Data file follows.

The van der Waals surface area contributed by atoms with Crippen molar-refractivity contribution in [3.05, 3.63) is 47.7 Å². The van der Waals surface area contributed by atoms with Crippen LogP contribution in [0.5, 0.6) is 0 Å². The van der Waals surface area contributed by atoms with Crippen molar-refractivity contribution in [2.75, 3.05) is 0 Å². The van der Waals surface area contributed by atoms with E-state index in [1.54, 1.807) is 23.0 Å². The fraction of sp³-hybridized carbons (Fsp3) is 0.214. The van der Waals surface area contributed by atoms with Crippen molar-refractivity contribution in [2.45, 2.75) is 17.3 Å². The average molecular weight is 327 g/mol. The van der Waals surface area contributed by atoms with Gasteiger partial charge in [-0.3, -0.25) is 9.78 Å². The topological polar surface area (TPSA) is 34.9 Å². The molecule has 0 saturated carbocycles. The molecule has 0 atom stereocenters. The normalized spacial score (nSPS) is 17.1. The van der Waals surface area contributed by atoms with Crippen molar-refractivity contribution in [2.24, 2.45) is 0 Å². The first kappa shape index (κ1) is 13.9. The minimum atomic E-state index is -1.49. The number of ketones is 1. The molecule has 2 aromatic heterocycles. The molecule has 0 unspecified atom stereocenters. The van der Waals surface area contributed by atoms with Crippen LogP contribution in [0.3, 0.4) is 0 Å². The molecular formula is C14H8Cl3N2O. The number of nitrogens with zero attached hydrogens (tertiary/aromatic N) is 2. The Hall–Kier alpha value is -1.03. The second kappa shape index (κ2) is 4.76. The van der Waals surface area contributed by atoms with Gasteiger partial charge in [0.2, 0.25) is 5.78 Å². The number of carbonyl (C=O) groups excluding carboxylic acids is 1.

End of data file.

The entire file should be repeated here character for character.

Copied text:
The van der Waals surface area contributed by atoms with Crippen molar-refractivity contribution in [3.05, 3.63) is 47.7 Å². The van der Waals surface area contributed by atoms with Crippen LogP contribution in [0.5, 0.6) is 0 Å². The van der Waals surface area contributed by atoms with Crippen molar-refractivity contribution in [2.75, 3.05) is 0 Å². The van der Waals surface area contributed by atoms with E-state index in [1.54, 1.807) is 23.0 Å². The fraction of sp³-hybridized carbons (Fsp3) is 0.214. The van der Waals surface area contributed by atoms with Crippen molar-refractivity contribution in [2.45, 2.75) is 17.3 Å². The average molecular weight is 327 g/mol. The van der Waals surface area contributed by atoms with Gasteiger partial charge in [-0.3, -0.25) is 9.78 Å². The topological polar surface area (TPSA) is 34.9 Å². The molecule has 0 saturated carbocycles. The molecule has 0 atom stereocenters. The normalized spacial score (nSPS) is 17.1. The van der Waals surface area contributed by atoms with Crippen molar-refractivity contribution in [2.24, 2.45) is 0 Å². The first kappa shape index (κ1) is 13.9. The minimum atomic E-state index is -1.49. The number of ketones is 1. The molecule has 2 aromatic heterocycles. The molecule has 0 unspecified atom stereocenters. The van der Waals surface area contributed by atoms with Crippen LogP contribution in [0.3, 0.4) is 0 Å². The molecular formula is C14H8Cl3N2O. The number of nitrogens with zero attached hydrogens (tertiary/aromatic N) is 2. The Hall–Kier alpha value is -1.03. The second kappa shape index (κ2) is 4.76. The van der Waals surface area contributed by atoms with Gasteiger partial charge in [0.2, 0.25) is 5.78 Å². The number of carbonyl (C=O) groups excluding carboxylic acids is 1.